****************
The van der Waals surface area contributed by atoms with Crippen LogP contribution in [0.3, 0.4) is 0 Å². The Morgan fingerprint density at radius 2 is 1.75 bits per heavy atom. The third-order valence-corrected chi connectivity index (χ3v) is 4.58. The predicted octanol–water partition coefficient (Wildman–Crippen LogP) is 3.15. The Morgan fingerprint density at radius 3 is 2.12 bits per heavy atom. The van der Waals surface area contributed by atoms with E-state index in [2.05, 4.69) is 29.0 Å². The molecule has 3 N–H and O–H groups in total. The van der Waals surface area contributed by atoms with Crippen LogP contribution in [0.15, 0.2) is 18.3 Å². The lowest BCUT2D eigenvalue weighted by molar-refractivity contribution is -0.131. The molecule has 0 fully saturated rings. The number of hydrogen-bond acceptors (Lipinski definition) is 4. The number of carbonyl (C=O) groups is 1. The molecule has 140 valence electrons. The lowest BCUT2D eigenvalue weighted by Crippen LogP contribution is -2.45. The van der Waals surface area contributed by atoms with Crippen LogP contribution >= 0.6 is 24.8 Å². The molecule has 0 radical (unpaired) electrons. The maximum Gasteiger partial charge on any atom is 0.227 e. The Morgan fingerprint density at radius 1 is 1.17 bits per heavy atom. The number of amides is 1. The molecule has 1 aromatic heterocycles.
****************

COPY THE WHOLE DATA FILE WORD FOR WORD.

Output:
The van der Waals surface area contributed by atoms with Crippen LogP contribution in [0.3, 0.4) is 0 Å². The Morgan fingerprint density at radius 2 is 1.75 bits per heavy atom. The third-order valence-corrected chi connectivity index (χ3v) is 4.58. The predicted octanol–water partition coefficient (Wildman–Crippen LogP) is 3.15. The Morgan fingerprint density at radius 3 is 2.12 bits per heavy atom. The van der Waals surface area contributed by atoms with E-state index in [2.05, 4.69) is 29.0 Å². The molecule has 3 N–H and O–H groups in total. The van der Waals surface area contributed by atoms with Crippen LogP contribution in [0.15, 0.2) is 18.3 Å². The lowest BCUT2D eigenvalue weighted by molar-refractivity contribution is -0.131. The molecule has 0 fully saturated rings. The number of hydrogen-bond acceptors (Lipinski definition) is 4. The number of carbonyl (C=O) groups is 1. The molecule has 140 valence electrons. The lowest BCUT2D eigenvalue weighted by Crippen LogP contribution is -2.45. The van der Waals surface area contributed by atoms with Crippen LogP contribution >= 0.6 is 24.8 Å². The molecule has 0 radical (unpaired) electrons. The maximum Gasteiger partial charge on any atom is 0.227 e. The Morgan fingerprint density at radius 1 is 1.17 bits per heavy atom. The number of amides is 1. The molecule has 1 aromatic heterocycles.